Saxony’s history has substantially been influenced by members of the Jewish communities. After all Jews had been expelled in the 15th century and were only welcome as participants of the Leipzig trade fairs, Elector Augustus the Strong appointed Behrend Lehmann as his Court Jew in 1696. Without his help, Augustus would not have ascended to the Polish throne one year later. In the 19th century, synagogues were re-established and, in 1869, Jews were awarded all civic rights. The Jewish communities grew and prospered und Jewish personalities left a strong imprint on economics, culture and politics. Before the Nazis‘ rise to power, more than 20.000 Jews lived in Saxony, not only in the three large cities of Leipzig, Dresden and Chemnitz, but also in Plauen, Zwickau, Freiberg, Aue, Döbeln and Görlitz, part of Silesia at that time.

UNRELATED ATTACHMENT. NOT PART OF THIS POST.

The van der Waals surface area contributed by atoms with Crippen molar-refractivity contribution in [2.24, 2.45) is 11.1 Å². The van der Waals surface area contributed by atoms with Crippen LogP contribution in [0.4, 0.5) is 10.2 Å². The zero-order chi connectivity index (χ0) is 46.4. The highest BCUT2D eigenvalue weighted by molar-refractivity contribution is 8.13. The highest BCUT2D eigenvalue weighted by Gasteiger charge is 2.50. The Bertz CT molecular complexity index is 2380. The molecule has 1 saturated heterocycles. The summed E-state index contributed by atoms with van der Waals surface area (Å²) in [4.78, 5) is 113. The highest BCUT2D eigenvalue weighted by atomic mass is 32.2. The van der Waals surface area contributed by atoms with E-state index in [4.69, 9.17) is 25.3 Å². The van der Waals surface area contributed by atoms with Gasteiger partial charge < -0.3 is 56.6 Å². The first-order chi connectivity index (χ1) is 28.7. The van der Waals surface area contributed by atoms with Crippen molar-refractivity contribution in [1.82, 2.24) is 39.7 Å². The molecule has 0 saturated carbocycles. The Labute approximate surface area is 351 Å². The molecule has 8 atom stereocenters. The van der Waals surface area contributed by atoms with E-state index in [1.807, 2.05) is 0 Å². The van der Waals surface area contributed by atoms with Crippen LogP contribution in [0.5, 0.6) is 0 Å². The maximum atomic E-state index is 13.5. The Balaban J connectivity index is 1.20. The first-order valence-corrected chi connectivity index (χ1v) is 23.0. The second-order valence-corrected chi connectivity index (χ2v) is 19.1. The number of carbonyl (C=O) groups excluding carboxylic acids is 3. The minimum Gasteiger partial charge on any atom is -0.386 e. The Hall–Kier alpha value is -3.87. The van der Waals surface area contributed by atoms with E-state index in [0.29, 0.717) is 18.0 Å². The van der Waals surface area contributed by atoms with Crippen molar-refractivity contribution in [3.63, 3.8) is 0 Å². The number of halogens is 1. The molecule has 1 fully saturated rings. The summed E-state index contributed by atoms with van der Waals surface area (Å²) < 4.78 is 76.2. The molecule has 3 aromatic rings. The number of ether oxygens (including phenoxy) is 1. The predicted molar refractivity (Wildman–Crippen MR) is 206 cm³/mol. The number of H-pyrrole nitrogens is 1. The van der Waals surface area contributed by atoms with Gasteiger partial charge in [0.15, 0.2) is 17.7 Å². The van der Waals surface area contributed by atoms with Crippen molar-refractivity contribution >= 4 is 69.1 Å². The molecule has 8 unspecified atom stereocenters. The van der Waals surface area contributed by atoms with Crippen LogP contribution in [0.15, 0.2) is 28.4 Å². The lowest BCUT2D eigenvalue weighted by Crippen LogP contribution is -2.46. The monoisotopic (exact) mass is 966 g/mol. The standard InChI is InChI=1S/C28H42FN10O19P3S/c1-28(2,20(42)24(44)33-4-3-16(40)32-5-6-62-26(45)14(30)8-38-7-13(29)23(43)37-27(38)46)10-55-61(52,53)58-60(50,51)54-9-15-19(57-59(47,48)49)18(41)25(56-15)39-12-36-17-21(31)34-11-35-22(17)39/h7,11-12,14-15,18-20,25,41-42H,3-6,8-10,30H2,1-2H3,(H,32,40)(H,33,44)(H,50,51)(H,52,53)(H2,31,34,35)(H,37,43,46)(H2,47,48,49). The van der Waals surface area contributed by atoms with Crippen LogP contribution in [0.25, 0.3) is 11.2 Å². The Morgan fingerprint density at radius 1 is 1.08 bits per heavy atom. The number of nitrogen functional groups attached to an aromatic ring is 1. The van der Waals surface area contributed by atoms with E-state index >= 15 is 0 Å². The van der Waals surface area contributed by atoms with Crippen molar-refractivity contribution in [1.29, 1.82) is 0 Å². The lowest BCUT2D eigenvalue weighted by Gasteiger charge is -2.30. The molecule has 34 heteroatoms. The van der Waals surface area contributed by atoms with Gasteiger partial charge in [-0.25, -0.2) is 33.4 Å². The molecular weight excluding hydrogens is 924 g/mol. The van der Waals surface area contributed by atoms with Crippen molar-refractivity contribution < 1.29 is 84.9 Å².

After the Holocaust, the difficult times of the GDR and the German Reunification, a formal treaty between the state of Saxony and the Jewish community was signed in 1994. New synagogues were erected in Dresden and Chemnitz and the former synagogue of Görlitz was re-opened as a cultural center in 2021. The Jewish communities in Leipzig, Dresden and Chemnitz have more than 2.500 members today and Jewish culture is celebrated in various festivals throughout the year.